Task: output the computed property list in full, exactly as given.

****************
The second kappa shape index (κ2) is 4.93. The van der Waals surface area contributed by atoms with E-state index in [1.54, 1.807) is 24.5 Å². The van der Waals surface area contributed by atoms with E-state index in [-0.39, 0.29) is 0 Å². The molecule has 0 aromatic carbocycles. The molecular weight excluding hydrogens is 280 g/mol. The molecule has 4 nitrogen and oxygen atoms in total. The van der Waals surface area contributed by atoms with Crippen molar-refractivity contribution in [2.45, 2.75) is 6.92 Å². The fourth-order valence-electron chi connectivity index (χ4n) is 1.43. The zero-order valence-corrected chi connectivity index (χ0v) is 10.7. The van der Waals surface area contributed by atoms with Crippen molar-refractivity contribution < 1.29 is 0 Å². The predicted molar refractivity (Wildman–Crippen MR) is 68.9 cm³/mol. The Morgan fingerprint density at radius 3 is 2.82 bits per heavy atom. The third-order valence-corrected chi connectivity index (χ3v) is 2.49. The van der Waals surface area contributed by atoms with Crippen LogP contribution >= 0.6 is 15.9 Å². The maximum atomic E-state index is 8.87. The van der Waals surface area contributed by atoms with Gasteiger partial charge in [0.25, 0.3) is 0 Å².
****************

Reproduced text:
The second kappa shape index (κ2) is 4.93. The van der Waals surface area contributed by atoms with E-state index in [1.54, 1.807) is 24.5 Å². The van der Waals surface area contributed by atoms with E-state index in [-0.39, 0.29) is 0 Å². The molecule has 0 aromatic carbocycles. The molecular weight excluding hydrogens is 280 g/mol. The molecule has 4 nitrogen and oxygen atoms in total. The van der Waals surface area contributed by atoms with Crippen molar-refractivity contribution in [2.45, 2.75) is 6.92 Å². The fourth-order valence-electron chi connectivity index (χ4n) is 1.43. The zero-order valence-corrected chi connectivity index (χ0v) is 10.7. The van der Waals surface area contributed by atoms with Crippen molar-refractivity contribution < 1.29 is 0 Å². The predicted molar refractivity (Wildman–Crippen MR) is 68.9 cm³/mol. The Morgan fingerprint density at radius 3 is 2.82 bits per heavy atom. The third-order valence-corrected chi connectivity index (χ3v) is 2.49. The van der Waals surface area contributed by atoms with Crippen LogP contribution >= 0.6 is 15.9 Å². The maximum atomic E-state index is 8.87. The van der Waals surface area contributed by atoms with Gasteiger partial charge in [0.25, 0.3) is 0 Å².